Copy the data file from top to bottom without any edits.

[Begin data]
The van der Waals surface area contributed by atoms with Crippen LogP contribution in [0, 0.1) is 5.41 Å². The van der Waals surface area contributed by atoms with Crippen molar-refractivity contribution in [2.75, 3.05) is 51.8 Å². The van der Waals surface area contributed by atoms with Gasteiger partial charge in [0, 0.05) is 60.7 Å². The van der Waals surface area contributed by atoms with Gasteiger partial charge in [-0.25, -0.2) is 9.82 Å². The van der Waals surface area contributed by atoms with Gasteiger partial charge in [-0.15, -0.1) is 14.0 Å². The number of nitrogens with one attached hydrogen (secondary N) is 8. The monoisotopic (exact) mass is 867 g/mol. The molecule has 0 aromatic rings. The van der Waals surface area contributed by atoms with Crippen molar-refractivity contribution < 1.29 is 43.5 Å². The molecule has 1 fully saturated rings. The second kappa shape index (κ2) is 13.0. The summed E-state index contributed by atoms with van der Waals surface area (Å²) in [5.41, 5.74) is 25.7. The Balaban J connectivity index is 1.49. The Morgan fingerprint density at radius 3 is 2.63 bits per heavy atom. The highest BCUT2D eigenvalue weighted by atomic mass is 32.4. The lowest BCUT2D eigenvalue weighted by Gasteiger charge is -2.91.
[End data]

The van der Waals surface area contributed by atoms with Crippen LogP contribution in [0, 0.1) is 5.41 Å². The van der Waals surface area contributed by atoms with Crippen molar-refractivity contribution in [2.75, 3.05) is 51.8 Å². The van der Waals surface area contributed by atoms with Gasteiger partial charge in [0, 0.05) is 60.7 Å². The van der Waals surface area contributed by atoms with Gasteiger partial charge in [-0.25, -0.2) is 9.82 Å². The van der Waals surface area contributed by atoms with Gasteiger partial charge in [-0.15, -0.1) is 14.0 Å². The number of nitrogens with one attached hydrogen (secondary N) is 8. The monoisotopic (exact) mass is 867 g/mol. The molecule has 0 aromatic rings. The van der Waals surface area contributed by atoms with Crippen molar-refractivity contribution < 1.29 is 43.5 Å². The molecule has 1 fully saturated rings. The second kappa shape index (κ2) is 13.0. The summed E-state index contributed by atoms with van der Waals surface area (Å²) in [5.41, 5.74) is 25.7. The Balaban J connectivity index is 1.49. The Morgan fingerprint density at radius 3 is 2.63 bits per heavy atom. The highest BCUT2D eigenvalue weighted by atomic mass is 32.4. The lowest BCUT2D eigenvalue weighted by Gasteiger charge is -2.91.